Sex workers who face repressive policing are more likely to experience violence and poorer health and well-being, according to new research published in PLOS Medicine.
Gay, lesbian, bisexual and questioning youth are more likely to experience depressive symptoms from as young as age 10 and these symptoms persist at least into their early 20s, finds a new UCL-led study.
Depressive symptoms more common among sexual minority youth than heterosexual youth at age 10, develop faster during adolescence, and continue into young adulthood, but start to decline from age 18.
Meredith Worthen has published a new study in the journal, Sexuality Research and Social Policy, on sexuality and gender gaps in political perspectives among lesbian, gay, bisexual, mostly heterosexual and heterosexual college students in the southern United States. Worthen confirms a clear 'sexuality gap' between exclusive heterosexuals and all others as well as gender gaps among mostly heterosexual and lesbian, gay and bisexual students, though some gaps are in the opposite direction from the results expected.
Young black men who have sex with men are 16 times more likely to have an HIV infection than their white peers, despite being less likely to have unsafe sex, reports a large, new study. The men's social networks are more dense and interconnected, which makes infections transmitted more efficiently through the group. That, coupled with the higher HIV prevalence in the population, means any sexual act has a higher chance of HIV transmission.
Many research studies have reported on the elevated health risk and deviance of youth who identify as lesbian, gay, bisexual, or questioning (LGBQ) but a new study using national data suggests that many of those estimates may be overstated and that LGBQ youth risk and deviance is not as different from heterosexual youth as many studies claim.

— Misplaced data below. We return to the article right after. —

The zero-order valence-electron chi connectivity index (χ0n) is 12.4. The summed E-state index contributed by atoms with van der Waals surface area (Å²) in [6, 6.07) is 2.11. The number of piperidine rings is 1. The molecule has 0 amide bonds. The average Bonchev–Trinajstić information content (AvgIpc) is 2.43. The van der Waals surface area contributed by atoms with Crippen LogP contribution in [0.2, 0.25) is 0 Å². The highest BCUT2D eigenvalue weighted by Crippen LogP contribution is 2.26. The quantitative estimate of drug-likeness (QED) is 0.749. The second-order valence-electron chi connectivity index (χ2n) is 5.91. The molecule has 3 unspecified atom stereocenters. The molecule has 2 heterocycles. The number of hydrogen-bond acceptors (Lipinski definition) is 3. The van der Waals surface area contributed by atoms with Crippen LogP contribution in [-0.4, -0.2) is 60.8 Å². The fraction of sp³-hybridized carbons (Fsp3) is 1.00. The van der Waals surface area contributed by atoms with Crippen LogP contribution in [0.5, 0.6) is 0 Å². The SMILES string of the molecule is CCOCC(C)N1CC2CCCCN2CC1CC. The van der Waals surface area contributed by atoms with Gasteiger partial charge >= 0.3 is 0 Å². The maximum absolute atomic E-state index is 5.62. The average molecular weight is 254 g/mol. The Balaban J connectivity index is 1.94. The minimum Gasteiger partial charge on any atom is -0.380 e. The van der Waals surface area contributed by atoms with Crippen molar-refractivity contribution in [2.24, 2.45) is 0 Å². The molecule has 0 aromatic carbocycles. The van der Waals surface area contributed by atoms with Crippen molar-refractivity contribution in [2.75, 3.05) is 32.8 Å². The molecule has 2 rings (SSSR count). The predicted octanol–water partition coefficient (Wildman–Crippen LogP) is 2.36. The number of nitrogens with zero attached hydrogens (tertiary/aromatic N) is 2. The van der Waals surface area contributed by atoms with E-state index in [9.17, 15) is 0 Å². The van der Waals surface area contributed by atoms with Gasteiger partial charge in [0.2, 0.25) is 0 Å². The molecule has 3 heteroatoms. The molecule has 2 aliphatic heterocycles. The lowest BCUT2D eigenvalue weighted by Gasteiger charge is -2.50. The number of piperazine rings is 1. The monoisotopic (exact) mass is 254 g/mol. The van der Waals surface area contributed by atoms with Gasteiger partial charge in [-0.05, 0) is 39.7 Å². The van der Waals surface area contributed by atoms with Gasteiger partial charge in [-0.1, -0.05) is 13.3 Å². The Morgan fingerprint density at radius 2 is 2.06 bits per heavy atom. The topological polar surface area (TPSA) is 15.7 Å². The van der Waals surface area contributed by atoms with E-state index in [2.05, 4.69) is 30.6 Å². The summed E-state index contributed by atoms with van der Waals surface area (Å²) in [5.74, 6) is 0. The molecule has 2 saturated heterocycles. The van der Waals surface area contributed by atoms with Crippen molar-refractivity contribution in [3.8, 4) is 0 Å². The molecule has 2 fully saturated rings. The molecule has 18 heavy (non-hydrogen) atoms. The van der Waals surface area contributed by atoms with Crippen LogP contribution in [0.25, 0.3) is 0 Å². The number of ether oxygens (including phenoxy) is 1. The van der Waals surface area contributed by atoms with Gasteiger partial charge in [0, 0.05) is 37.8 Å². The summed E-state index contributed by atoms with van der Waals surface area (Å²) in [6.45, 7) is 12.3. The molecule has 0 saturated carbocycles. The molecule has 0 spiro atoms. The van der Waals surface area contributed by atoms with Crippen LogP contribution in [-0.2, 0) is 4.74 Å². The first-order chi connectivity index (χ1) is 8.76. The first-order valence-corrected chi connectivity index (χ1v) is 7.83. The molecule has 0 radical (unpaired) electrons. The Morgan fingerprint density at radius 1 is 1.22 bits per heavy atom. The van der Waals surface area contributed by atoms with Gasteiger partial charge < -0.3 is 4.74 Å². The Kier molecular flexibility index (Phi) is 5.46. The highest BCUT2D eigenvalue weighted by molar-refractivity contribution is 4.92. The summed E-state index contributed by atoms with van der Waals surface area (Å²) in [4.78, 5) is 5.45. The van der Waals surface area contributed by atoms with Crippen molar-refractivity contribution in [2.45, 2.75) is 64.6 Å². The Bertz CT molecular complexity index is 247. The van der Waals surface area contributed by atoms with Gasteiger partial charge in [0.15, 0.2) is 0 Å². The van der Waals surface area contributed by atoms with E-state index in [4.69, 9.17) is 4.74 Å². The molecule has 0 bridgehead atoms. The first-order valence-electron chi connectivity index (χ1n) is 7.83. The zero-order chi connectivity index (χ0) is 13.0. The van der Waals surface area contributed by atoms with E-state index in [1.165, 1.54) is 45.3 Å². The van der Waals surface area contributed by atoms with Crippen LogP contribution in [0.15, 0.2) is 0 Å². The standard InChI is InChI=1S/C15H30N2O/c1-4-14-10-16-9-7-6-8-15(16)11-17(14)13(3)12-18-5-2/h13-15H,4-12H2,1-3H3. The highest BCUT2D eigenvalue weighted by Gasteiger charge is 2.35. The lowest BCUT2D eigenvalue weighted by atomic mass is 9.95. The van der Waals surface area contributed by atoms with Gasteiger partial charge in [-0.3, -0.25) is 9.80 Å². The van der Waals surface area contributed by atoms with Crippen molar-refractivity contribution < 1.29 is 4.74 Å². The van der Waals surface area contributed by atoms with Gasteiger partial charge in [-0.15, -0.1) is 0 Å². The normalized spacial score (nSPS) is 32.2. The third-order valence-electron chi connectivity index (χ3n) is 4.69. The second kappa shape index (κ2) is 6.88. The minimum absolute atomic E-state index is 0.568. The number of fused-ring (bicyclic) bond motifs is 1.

Men and women who identify as lesbian, gay, or bisexual are more likely to misuse opioids when compared with those who identify as heterosexual, a new study shows.
Previously incarcerated transgender women can find themselves caught in a cycle that leads to repeat jail time. A new analysis of Allegheny County by University of Pittsburgh Graduate School of Public Health researchers identifies potential solutions that could lead to transgender women being more successfully reintegrated into society.
The increasing visibility of transgender people and others who do not conform to traditional gender norms challenges medical professionals to think about gender and communication in new ways. This is according to an essay from the National LGBT Health Education Center illustrating ways to interact respectfully and affirmatively with non-binary people (those who have a gender identity that is not exclusively girl/woman or boy/man) throughout the patient care experience.
A new survey finds that most family medicine and general internal medicine clinicians are willing to provide routine care for transgender patients.